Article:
An interesting thing happened on the way to 1745 in Scotland. The Highland clans of MacDonalds, Macleans, Stewarts and Camerons decide the time was right for a restoration of the royal Stuart dynasty. (The founder, James I, in 1604, suggested that smoking caused lung disease.) They rallied in support of the remaining Stuart heir, “Bonnie” Prince Charlie but got thoroughly trounced at the battle of Culloden. British forces thereafter launched a genocidal war against Highland Scot culture. See the historical literature on this topic or skip straight to the dramatic retelling in the Outlander novel series.

One of the defeated Cameron families assumed the more English name of “Thompson” eventually finding refuge in the northern England city of South Shields. By the time of Ernest’s birth in 1860, they were likely fully acculturated into their new country. (The Cameron line has been traced to ancient Scot and Danish roots. The Seton name came from continental Europe, Flemish or Norman).

The family had biological (Cameron), political (Thompson) and emotional (Seton) ties to three different surnames. By the time of Ernest’s generation, he and his many brothers each claimed one or more of them. “Seton” most appealed to Ernest at an early age, and he changed to that name as soon as he could legally do so.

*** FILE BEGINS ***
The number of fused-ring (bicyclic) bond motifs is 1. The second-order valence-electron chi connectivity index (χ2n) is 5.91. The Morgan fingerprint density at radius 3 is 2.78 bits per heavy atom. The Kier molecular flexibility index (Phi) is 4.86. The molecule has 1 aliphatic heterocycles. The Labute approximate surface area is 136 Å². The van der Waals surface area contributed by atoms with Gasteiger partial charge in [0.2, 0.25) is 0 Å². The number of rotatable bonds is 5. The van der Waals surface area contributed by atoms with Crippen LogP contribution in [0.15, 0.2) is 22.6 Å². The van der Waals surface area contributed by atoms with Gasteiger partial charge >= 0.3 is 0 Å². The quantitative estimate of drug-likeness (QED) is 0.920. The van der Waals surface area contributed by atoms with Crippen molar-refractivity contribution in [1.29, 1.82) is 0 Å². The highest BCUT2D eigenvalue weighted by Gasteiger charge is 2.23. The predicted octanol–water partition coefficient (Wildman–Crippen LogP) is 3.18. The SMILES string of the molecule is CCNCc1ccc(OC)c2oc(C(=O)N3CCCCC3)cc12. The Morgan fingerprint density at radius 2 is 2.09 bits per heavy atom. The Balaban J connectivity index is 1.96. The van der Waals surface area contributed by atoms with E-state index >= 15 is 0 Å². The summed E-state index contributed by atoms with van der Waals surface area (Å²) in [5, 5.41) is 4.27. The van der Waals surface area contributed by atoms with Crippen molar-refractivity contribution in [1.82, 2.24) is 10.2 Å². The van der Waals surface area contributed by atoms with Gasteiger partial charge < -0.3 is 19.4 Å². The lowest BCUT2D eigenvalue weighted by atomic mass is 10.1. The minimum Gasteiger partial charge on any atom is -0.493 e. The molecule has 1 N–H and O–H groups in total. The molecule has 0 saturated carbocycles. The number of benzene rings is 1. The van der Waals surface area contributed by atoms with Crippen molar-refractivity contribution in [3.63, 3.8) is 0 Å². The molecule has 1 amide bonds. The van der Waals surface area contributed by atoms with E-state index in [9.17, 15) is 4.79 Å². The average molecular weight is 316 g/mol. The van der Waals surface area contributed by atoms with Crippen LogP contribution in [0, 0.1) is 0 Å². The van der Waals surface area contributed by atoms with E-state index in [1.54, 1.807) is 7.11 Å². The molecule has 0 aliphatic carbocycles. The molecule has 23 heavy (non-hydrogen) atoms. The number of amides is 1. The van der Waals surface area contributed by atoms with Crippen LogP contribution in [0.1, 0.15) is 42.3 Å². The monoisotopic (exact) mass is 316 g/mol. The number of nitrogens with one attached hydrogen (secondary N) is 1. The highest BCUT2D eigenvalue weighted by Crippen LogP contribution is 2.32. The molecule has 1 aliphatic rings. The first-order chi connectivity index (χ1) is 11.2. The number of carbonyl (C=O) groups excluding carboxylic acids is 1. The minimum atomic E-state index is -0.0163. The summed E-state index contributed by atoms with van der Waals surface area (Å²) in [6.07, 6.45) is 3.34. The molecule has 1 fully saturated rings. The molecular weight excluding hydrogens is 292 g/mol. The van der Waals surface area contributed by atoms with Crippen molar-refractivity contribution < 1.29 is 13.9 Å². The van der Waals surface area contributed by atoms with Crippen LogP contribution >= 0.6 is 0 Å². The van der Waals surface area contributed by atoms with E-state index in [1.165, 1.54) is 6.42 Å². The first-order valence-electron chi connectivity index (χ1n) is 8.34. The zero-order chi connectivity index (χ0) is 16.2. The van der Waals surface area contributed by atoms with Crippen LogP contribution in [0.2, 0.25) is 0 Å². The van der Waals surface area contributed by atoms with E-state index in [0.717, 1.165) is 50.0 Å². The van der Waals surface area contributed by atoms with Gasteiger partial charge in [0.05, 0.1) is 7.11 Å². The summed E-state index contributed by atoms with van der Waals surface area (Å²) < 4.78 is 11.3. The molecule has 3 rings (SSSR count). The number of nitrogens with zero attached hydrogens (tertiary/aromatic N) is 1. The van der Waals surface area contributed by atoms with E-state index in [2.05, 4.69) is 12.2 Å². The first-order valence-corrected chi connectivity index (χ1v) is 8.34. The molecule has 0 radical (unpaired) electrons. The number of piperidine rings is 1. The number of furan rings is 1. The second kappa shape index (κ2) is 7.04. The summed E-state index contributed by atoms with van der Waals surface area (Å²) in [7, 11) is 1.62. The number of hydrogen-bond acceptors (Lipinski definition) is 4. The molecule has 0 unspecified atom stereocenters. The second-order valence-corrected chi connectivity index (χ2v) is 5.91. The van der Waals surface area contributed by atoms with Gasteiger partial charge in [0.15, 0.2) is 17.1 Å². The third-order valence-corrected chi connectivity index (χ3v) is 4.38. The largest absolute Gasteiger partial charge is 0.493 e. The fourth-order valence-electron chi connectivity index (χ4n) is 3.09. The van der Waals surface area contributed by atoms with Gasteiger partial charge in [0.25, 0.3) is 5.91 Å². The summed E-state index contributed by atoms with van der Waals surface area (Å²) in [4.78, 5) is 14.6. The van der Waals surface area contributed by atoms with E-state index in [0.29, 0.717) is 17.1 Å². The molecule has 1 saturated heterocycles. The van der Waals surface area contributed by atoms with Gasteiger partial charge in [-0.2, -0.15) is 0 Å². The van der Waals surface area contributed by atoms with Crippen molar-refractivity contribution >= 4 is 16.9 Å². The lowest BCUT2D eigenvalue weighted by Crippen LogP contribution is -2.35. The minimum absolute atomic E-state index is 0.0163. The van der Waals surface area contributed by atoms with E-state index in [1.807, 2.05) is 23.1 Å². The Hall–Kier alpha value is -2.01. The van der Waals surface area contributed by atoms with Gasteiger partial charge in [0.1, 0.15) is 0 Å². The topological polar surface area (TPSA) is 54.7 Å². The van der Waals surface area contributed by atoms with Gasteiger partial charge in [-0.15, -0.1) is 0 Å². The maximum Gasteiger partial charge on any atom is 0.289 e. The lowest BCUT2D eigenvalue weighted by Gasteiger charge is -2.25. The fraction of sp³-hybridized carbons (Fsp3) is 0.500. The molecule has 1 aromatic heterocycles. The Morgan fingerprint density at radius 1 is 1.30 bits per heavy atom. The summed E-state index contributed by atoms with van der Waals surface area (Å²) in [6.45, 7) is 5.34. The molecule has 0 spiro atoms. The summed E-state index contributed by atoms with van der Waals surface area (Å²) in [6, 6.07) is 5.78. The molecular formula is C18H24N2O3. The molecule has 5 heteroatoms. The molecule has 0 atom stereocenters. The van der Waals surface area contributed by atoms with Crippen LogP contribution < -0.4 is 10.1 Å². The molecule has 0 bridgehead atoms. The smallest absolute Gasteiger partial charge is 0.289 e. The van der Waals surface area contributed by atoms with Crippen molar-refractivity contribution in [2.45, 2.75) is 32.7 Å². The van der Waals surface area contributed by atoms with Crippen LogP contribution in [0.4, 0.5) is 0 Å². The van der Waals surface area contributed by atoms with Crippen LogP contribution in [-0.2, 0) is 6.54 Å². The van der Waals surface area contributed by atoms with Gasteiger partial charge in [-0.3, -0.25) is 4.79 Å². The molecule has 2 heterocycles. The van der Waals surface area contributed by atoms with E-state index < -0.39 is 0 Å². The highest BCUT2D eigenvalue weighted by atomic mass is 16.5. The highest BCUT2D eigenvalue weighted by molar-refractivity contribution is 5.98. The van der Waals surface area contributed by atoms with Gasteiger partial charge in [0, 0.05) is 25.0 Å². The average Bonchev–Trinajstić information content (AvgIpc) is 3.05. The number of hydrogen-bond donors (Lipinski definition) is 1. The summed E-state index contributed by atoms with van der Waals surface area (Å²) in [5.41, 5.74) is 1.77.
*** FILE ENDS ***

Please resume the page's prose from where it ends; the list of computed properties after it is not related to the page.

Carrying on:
This may have been the cause of the rift with his father Joseph Thompson that would never heal. Ernest’s mother was offended as well and the “Ernest Thompson Seton” form of his name did not show up on his books until after Alice Thompson’s death in 1901.

In any event, Joseph moved the family farther from Scotland in 1866. The failure of the family business shipping business (actual ocean-going ships according to Ernest) caused them to immigrate to Canada by way of Quebec. Their destination became Lindsay, Ontario, a frontier settlement where Joseph experienced a second failure, this time as a farmer. He later moved to Toronto where he worked as an accountant.

Ernest’s upbringing was remarkably similar to that experienced by that other Scot, John Muir, a generation earlier. An existence made dreary by hard core evangelical parents. A school of hard knocks education that created a remarkably tough (although thin-skinned) kid. And importantly, contact with wild nature through which young Ernest would transform into the man Seton, using that knowledge to transform the world.

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